Ending Singapore’s gay sex ban is a small step in Asia Pacific

BANGKOK (AP) — Singapore’s decision to decriminalize sex between men is hailed as a step in the right direction for LGBTQ rights in the Asia-Pacific region, a vast area of ​​nearly 5 billion people with laws and different attitudes.

Although many places have decriminalized same-sex sexual acts, only a few allow same-sex marriage, partnerships, or unions. Singapore tempered its decision by saying it would amend its constitution to prevent such unions ever taking place.

Many prohibitions on sex between men in the region were instituted under British colonial rule in the 19th and 20th centuries, and the laws describe these acts as violations of the “order of nature”.

Here are some details on the situation in the Asia-Pacific region:

AUSTRALIA

All states and territories repealed bans on same-sex sexual relations between 1975 and 1997, while Parliament legalized same-sex marriage nationwide in 2017. The age of consent became equal for all sexual acts from 2016. People convicted of consensual sex acts that are no longer illegal can have their criminal records expunged.

CHINA

Homosexuality is not criminalized by law, but same-sex marriage is unlikely to be legalized in the near future. While larger cities have vibrant LGBTQ scenes, stigma remains strong in Chinese society. Additionally, LGBTQ people have little legal recourse regarding areas such as child custody or property rights. In recent years, Chinese LGBTQ groups have faced growing censorship and official denial under blanket restrictions on civil society, with a nationwide organization focused on defending LGBTQ legal rights forced to close. last year in the face of pressure from the government.

INDIA

In 2018, the Supreme Court struck down the section of the law that punished same-sex sexual activity with up to 10 years in prison. Despite this landmark ruling, same-sex marriage remains illegal and multiple petitions seeking legal recognition have met with government resistance. Over the past decade, the LGBTQ community has gained some acceptance, especially in larger cities, but the community generally remains stigmatized.

INDONESIA

Sex between consenting adults of the same sex is not illegal in the world’s most populous Muslim nation, except in the conservative province of Aceh. However, only marriages between a man and a woman are legal. The LGBTQ community in this country of 250 million people complains of being regularly harassed and persecuted.

JAPAN

Support for sexual diversity has grown slowly, but legal protections are lacking for LGBTQ people, who often face discrimination in school, work and at home, causing many to hide their sexual identity. A number of same-sex couples have filed lawsuits claiming the right to legally marry, but court decisions have been split. Same-sex couples cannot inherit a house or other common property and have no parental rights over each other’s children. They are often prohibited from renting apartments together, going to hospitals and accessing services offered to married couples. About 12% of municipalities have issued partnership certificates to same-sex couples since Shibuya District in Tokyo became the first to do so in 2015. Yet it is not a marriage certificate and does not offer a equal legal protection.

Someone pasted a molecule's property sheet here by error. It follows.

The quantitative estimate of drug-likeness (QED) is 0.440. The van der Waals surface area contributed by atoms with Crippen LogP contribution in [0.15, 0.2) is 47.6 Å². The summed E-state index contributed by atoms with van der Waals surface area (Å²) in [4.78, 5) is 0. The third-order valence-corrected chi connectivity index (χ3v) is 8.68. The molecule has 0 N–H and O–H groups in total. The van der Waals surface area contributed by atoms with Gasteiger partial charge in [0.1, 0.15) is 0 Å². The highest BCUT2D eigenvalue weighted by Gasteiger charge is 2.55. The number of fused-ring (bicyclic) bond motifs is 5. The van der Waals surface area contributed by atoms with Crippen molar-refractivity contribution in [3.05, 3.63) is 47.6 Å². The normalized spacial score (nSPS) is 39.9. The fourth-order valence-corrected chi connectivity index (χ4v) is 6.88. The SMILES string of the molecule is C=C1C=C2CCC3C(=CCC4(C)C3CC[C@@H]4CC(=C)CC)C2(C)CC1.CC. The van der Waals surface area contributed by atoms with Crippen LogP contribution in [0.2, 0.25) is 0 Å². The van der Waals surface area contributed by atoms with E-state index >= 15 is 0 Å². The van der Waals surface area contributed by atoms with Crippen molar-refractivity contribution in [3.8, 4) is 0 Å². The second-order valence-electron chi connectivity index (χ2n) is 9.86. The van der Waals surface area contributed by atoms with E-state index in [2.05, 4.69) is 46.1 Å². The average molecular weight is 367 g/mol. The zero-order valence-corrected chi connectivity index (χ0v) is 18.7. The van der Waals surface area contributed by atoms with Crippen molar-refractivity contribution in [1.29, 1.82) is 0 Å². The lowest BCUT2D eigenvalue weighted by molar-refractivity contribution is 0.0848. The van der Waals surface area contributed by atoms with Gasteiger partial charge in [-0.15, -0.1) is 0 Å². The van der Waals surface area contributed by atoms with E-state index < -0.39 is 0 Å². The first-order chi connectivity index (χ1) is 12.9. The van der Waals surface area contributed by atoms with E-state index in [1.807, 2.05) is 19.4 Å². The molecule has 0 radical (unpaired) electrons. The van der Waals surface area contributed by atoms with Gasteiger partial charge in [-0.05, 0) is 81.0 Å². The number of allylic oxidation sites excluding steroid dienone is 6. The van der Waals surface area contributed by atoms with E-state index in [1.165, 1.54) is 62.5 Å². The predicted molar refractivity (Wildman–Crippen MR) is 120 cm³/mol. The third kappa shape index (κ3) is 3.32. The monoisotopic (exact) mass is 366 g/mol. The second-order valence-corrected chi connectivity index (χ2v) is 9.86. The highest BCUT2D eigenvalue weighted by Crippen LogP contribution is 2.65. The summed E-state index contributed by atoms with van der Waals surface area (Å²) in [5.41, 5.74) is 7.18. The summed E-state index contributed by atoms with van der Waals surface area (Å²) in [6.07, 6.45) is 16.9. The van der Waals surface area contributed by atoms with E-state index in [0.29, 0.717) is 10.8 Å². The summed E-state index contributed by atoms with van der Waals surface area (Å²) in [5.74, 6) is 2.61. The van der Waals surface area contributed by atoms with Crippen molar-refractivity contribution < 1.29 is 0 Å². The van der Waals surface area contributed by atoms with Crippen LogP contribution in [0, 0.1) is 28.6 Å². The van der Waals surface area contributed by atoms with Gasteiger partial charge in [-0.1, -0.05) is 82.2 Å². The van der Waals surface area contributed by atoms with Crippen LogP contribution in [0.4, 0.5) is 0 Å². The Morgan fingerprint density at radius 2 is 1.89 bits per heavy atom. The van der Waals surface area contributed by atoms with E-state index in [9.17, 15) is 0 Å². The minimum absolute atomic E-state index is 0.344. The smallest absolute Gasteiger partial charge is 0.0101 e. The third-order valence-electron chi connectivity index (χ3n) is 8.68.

MALAYSIA

Malaysia has strict laws against same-sex relations that can lead to up to 20 years in prison. A former deputy prime minister has been imprisoned twice for sodomy. He was convicted in 2000 and again in 2014, in cases that critics say were politically motivated. Along with its secular courts, Malaysia has an Islamic justice system for Muslims that often imprisons and flogs gay men and lesbians arrested by the Islamic moral police for attempting to have sex. Malaysia has even tried to censor or ban movies it sees as promoting what it calls the LGBTQ lifestyle, including Disney’s recent animated film “Lightyear.”

NEW ZEALAND

New Zealand decriminalized same-sex sexual relations in 1986. Sex between men was first made illegal in 1961, while sex between women was never specifically made illegal, although it has been stigmatized. In 2005, New Zealand began to recognize civil unions between same-sex couples, which gave many legal rights to same-sex couples, but did not allow them, for example, to jointly adopt children. In 2013, New Zealand became the first country in the Asia-Pacific region to legalize same-sex marriage. In 2017, lawmakers took the rare step of issuing a formal apology for the “enormous hurt and suffering” inflicted on the hundreds of men who were convicted of homosexuality during the years it was illegal. The following year, lawmakers passed a bill eliminating historic homosexual offenses.

TAIWAN

Taiwan legalized gay marriage in 2019, but LGBTQ activists want the law to be made more inclusive. It currently states that both partners must come from a place where such marriages are already legal. Thus, couples cannot register their marriage in Taiwan if one of the partners is from a place like Japan or another place where their marriage would not be legal.

Still, the island is a hotspot for LGBTQ life, and its annual Pride parade draws participants from across Asia. Taipei is known for its vibrant gay community and nightlife.

THAILAND

Thailand is also one of the most liberal nations in Asia when it comes to LGBTQ issues. Four bills proposing to alternately legalize marriage equality or civil partnership for same-sex couples passed their first reading in the House of Representatives in June. A committee is working to consolidate them into a package that lawmakers should adopt, which would make Thailand the first country in Southeast Asia to legalize same-sex unions.

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Associated Press reporters from the Asia-Pacific region contributed to this report.

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